Voltage Pictures Has To Pay $22k To Canadian ISP If It Wants Names For Its Shakedown Scheme
from the still-is-problematic dept
Voltage Pictures is the fairly successful movie studio that has a side business as a copyright troll — sending angry threat letters demanding cash based on flimsy evidence about people who may have downloaded its films. While it originally focused on the US, more recently it has been trolling in other countries as well. When Canada changed its copyright laws a few years ago, Voltage immediately saw it as an opportunity to expand its trolling operations. It initially targeted Canadian ISP TekSavvy which refused to cough up names, but a year ago, the court ordered Teksavvy to cough up names — but also said that it would review Voltage’s shakedown letters to make sure they didn’t overstate the company’s position.
There was one remaining issue however: how much Voltage needed to pay TekSavvy for the privilege of getting the names. TekSavvy asked for about $350,000 to reveal about 2,000 names, while Voltage said it should only have to pay $884. The court has now given neither party exactly what it wants, saying that Voltage Pictures should pay $21,557.50 — which works out to a little under $11 per user.
Just like this ruling didn’t quite satisfy either Voltage or TekSavvy, it similarly is problematic for future copyright trolling situations on both sides. Michael Geist’s discussion highlights the issues. For Voltage, at this price, and (importantly!) given the limitations of Canada’s copyright laws on how much a copyright holder can get for infringement, the copyright trolling business might not be that profitable:
The big question now is whether Voltage will proceed with the case. Given their expense to date, they will likely pay the costs and obtain the names. However, they must be committed to going to court over the claims, since the court made it clear that merely sending threats would be viewed as copyright trolling for future claims. Yet with the cap on liability for non-commercial infringement, the further costs of litigating against individuals, the actual value of the works, and the need to obtain court approval on demand letters, it is hard to see how this is a business model that works. Indeed, that is what the court initial noted, stating that ?damages against individual subscribers even on a generous consideration of the Copyright Act damage provisions may be miniscule compared to the cost, time and effort in pursuing a claim against the subscriber.?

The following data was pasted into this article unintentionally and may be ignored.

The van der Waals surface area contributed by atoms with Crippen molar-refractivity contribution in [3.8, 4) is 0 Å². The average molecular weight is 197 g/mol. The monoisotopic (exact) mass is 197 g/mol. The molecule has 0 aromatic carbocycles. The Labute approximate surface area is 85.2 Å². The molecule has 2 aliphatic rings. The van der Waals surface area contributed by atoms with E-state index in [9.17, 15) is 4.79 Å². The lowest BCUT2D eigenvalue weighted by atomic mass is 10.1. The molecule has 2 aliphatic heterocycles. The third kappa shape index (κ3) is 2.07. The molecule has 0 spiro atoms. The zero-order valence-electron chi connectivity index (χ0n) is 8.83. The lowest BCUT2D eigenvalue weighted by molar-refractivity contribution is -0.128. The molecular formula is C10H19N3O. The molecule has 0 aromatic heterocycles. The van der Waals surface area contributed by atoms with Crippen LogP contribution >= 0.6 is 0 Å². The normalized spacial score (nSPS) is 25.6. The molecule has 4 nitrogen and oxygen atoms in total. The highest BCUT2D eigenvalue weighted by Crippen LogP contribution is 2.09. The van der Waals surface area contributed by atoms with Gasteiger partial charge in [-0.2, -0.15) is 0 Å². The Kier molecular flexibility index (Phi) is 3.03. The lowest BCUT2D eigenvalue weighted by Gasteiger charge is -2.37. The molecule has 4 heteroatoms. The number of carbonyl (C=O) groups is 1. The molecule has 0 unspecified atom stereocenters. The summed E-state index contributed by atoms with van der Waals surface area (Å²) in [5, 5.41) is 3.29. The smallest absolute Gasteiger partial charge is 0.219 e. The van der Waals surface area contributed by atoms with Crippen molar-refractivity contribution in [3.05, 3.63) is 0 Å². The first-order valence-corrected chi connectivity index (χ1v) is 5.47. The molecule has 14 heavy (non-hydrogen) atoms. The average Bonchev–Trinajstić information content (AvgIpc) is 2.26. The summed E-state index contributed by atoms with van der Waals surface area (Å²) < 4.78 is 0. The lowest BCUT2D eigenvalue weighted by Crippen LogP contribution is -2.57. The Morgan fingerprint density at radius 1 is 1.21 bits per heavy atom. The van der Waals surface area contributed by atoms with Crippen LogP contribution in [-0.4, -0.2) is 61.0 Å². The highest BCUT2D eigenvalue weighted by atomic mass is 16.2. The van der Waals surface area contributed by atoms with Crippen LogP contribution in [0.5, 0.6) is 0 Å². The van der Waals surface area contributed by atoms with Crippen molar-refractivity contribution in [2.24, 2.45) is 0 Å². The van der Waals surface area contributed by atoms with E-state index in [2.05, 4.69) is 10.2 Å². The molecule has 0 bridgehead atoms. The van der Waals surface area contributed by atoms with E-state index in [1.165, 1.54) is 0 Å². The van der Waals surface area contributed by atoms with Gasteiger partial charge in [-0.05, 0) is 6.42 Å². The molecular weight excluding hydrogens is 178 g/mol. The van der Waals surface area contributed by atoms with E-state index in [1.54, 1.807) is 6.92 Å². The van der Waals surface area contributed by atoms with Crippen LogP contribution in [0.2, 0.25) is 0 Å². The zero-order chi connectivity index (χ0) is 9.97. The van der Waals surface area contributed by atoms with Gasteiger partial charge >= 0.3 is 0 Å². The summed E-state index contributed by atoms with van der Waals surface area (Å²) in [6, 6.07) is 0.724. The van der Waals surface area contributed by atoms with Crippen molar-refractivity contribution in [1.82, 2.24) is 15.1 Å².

But, on the flip side, the ruling is problematic in that it refused to let TekSavvy recover the costs associated with defending its users’ privacy. The message, then, to ISPs is that it may be too costly to fight for users’ privacy rights:
The decision unpacks all the cost claims, but the key finding was that costs related to the initial motion over whether there should be disclosure of subscriber information was separate from the costs of abiding by the order the court ultimately issued. The motion judge did not address costs at the time and the court now says it is too late to address them.
That approach seemingly does not reflect how the parties viewed the case given that this was an unprecedented action. With TekSavvy now bearing all of those motion costs (in addition to costs associated with informing customers), the decision sends a warning signal to ISPs that getting involved in these cases can lead to significant costs that won?t be recouped. That is a bad message for privacy.
Meanwhile, this just acts as yet another reminder as to why no one should bother watching movies produced by Voltage Pictures.